Rice and Gravy, Love and Spirit
Today was the first of eight sessions in a Philadelphia private medical practice where I am implementing an evidenced-based treatment protocol utilizing The Center for Mind-Body Medicine’s small group model. The common diagnosis for this group is Morbid Obesity with a BMI of >40 and co-morbidities including Diabetes type II, chronic kidney disease, osteoarthritis, hypertensive heart disease, and chronic pain syndrome. All of the group participants have tried multiple diets; some have experienced success then put the weight back on, and then some.
As each member introduced themselves, common themes began to surface, together with smiles and laughter: the joy and comfort of food, love of sweets, and common ethnic roots. 4 of the 5 of us hail from the Gullah or Geeche culture, where lives and memories are built around the perfect preparation of rice with well-seasoned gravy, served with a generous portion of cornbread on the side. More than mere comfort food, it is a sacrament that’s crossed oceans and ties us to our family roots and ancient tribal memories, calling forth something intangible, unspoken, yet palpable in our hearts and souls. So how does one cut off a lifeline, even when one has identified that on certain levels it is no longer good for you?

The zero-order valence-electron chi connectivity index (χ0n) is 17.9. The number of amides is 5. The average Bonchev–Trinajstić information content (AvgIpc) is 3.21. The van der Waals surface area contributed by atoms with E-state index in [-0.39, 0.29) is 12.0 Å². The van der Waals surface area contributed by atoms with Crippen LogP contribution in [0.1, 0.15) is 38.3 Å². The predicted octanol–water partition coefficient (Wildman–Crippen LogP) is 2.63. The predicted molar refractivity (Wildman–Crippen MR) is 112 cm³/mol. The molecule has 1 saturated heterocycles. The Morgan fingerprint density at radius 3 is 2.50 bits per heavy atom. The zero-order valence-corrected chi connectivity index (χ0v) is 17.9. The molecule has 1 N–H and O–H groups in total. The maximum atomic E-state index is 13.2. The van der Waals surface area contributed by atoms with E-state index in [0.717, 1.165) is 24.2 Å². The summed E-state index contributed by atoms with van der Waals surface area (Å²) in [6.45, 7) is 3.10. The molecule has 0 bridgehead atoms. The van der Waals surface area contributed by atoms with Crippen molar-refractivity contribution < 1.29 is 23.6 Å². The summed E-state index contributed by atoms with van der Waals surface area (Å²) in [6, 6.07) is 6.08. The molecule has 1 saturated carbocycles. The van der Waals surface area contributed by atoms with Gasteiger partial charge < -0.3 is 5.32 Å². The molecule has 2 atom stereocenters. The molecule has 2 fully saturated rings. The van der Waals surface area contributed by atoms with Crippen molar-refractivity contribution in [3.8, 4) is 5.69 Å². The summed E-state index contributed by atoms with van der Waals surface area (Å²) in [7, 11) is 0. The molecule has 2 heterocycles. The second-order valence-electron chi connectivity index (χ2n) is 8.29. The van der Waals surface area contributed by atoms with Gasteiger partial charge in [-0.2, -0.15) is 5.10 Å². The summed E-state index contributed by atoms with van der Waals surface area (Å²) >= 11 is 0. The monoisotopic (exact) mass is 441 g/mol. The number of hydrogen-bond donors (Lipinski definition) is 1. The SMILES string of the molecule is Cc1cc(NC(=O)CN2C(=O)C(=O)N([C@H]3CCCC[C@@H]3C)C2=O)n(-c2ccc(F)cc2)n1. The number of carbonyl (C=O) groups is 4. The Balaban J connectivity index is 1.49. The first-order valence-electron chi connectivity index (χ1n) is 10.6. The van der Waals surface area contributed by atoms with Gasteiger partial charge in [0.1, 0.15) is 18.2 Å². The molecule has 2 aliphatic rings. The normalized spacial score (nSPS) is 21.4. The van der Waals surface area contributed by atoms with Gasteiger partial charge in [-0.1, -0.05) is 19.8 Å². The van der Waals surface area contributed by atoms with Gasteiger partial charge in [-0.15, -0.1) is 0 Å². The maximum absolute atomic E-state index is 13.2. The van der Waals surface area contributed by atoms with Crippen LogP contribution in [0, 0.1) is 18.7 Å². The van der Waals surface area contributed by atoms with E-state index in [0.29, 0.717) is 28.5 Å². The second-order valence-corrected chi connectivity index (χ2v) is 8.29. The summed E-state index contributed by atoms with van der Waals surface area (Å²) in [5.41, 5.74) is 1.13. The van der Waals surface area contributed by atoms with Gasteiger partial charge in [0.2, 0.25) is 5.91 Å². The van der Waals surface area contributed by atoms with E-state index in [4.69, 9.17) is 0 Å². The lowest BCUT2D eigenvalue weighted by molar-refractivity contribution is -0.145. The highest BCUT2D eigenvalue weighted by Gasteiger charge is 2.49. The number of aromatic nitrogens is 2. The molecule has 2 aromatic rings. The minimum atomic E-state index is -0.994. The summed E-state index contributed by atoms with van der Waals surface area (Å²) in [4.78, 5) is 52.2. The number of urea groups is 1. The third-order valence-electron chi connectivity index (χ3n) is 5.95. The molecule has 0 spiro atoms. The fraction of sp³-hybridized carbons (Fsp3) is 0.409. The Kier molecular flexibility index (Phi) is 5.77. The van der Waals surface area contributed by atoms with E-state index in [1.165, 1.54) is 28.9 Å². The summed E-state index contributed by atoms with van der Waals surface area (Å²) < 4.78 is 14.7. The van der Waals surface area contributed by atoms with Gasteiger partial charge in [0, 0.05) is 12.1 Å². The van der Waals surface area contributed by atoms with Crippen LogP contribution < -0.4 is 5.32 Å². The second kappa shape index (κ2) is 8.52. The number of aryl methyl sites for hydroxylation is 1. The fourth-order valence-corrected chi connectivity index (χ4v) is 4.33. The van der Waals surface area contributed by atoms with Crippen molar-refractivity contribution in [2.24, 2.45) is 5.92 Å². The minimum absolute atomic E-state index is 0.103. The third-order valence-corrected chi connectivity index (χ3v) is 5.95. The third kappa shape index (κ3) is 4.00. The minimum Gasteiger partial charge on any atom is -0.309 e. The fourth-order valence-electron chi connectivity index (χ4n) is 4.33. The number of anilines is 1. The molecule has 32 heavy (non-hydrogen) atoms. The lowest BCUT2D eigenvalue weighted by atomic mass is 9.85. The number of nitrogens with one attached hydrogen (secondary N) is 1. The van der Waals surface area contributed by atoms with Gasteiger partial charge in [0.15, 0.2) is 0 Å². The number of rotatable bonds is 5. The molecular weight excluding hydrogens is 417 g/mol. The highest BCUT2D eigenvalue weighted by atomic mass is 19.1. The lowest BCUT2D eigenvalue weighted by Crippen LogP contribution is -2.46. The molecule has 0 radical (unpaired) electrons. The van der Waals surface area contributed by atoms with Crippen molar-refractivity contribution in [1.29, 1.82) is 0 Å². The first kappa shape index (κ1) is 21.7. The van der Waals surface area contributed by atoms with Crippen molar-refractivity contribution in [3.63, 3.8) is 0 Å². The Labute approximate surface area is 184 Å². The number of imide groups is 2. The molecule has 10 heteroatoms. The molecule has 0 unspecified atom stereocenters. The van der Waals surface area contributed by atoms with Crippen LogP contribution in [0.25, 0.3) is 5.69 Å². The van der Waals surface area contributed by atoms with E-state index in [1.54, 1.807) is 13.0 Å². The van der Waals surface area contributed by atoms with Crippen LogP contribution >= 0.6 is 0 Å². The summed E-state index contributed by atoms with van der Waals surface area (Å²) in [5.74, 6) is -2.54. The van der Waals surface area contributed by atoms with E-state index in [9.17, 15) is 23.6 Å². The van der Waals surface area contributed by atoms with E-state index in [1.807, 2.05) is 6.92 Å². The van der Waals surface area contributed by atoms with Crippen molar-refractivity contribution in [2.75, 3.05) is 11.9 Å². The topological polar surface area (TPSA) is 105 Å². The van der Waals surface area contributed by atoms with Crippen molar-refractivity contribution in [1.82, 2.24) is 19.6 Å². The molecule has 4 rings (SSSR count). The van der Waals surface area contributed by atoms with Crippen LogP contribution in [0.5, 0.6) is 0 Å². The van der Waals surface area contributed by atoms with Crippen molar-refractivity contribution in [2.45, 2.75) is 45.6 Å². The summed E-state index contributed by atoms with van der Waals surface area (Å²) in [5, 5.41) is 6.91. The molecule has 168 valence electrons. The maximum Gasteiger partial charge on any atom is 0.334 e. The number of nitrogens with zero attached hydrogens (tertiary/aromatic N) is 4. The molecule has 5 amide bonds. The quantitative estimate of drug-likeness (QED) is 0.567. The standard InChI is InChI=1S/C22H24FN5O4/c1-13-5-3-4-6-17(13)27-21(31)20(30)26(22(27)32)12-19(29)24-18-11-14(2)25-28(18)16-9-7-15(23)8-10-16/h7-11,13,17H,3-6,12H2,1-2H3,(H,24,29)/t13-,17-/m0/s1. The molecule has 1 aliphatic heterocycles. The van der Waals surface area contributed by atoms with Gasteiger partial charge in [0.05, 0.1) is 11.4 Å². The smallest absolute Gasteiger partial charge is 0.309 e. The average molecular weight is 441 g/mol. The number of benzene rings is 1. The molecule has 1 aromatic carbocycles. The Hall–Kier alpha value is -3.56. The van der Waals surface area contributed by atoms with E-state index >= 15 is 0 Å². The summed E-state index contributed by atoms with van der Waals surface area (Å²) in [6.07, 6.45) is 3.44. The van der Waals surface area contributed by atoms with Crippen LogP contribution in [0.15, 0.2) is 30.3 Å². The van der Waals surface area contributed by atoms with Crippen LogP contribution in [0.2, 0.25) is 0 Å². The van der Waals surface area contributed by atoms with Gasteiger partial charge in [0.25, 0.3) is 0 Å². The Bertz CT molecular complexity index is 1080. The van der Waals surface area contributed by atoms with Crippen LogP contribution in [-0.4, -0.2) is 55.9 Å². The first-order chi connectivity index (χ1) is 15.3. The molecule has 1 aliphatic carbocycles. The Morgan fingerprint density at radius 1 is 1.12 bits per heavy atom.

One member shared that she recently was able to lose 11 pounds when she only allowed herself to eat her favorite rice and gravy, pasta and bread on Sundays. She shared that during the soft belly breathing she was praying and asking God to help her control her desire to eat large portions. She has seen female relative after female relative develop diabetes. She felt this was her date with destiny and she wanted to break the cycle.
Another group member shared that she had seen a family member reverse her diabetes, although with a BMI of 54 and a recent 30 pound weight gain, she knew she needed to do something more than to “try” to lose weight one more time. She said her reason for being in the group was simple; she simply was not ready to die at 57. “This is a start in my working on me…This body is my temple and I want a renewed spirit living in a healthier temple.”
And so, another Mind-Body Medicine journey has begun for this group with lives ready to be transformed and temples rebuilt.
Author: Carol Penn, MA, DO
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